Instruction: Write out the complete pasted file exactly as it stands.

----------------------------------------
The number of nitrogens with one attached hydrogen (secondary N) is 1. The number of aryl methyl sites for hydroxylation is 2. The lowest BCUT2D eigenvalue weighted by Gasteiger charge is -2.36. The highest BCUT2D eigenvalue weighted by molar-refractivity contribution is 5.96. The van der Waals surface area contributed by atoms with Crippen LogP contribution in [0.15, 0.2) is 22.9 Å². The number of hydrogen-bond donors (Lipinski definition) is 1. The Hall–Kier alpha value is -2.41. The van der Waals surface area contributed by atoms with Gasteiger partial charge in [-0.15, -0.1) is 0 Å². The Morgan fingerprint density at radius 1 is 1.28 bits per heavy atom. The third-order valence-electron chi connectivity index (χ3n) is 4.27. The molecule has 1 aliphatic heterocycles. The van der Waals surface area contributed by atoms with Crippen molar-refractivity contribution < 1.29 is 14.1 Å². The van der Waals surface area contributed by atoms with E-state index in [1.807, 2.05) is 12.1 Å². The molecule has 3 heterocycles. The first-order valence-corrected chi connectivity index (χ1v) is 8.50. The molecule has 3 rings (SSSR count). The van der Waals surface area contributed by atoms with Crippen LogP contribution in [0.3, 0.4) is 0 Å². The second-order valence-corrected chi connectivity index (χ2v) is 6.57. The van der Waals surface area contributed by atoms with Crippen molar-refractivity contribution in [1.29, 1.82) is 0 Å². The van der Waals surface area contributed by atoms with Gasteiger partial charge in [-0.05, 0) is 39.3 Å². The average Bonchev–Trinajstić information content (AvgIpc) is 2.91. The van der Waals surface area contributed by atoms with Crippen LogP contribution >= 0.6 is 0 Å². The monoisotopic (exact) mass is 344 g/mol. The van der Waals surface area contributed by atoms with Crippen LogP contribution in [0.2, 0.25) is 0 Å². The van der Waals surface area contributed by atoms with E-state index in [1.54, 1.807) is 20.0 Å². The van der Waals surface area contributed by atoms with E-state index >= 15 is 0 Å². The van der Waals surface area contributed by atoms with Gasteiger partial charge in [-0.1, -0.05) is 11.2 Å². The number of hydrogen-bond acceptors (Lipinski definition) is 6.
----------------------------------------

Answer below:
The number of nitrogens with one attached hydrogen (secondary N) is 1. The number of aryl methyl sites for hydroxylation is 2. The lowest BCUT2D eigenvalue weighted by Gasteiger charge is -2.36. The highest BCUT2D eigenvalue weighted by molar-refractivity contribution is 5.96. The van der Waals surface area contributed by atoms with Crippen LogP contribution in [0.15, 0.2) is 22.9 Å². The number of hydrogen-bond donors (Lipinski definition) is 1. The Hall–Kier alpha value is -2.41. The van der Waals surface area contributed by atoms with Gasteiger partial charge in [-0.15, -0.1) is 0 Å². The Morgan fingerprint density at radius 1 is 1.28 bits per heavy atom. The third-order valence-electron chi connectivity index (χ3n) is 4.27. The molecule has 1 aliphatic heterocycles. The van der Waals surface area contributed by atoms with Crippen molar-refractivity contribution < 1.29 is 14.1 Å². The van der Waals surface area contributed by atoms with E-state index in [1.807, 2.05) is 12.1 Å². The molecule has 3 heterocycles. The first-order valence-corrected chi connectivity index (χ1v) is 8.50. The molecule has 3 rings (SSSR count). The van der Waals surface area contributed by atoms with Crippen LogP contribution in [0.3, 0.4) is 0 Å². The second-order valence-corrected chi connectivity index (χ2v) is 6.57. The van der Waals surface area contributed by atoms with Crippen molar-refractivity contribution in [1.29, 1.82) is 0 Å². The van der Waals surface area contributed by atoms with Gasteiger partial charge in [-0.05, 0) is 39.3 Å². The average Bonchev–Trinajstić information content (AvgIpc) is 2.91. The van der Waals surface area contributed by atoms with Crippen LogP contribution >= 0.6 is 0 Å². The monoisotopic (exact) mass is 344 g/mol. The van der Waals surface area contributed by atoms with Crippen LogP contribution in [0.2, 0.25) is 0 Å². The van der Waals surface area contributed by atoms with E-state index in [1.54, 1.807) is 20.0 Å². The van der Waals surface area contributed by atoms with E-state index >= 15 is 0 Å². The van der Waals surface area contributed by atoms with Gasteiger partial charge in [-0.1, -0.05) is 11.2 Å². The number of hydrogen-bond acceptors (Lipinski definition) is 6.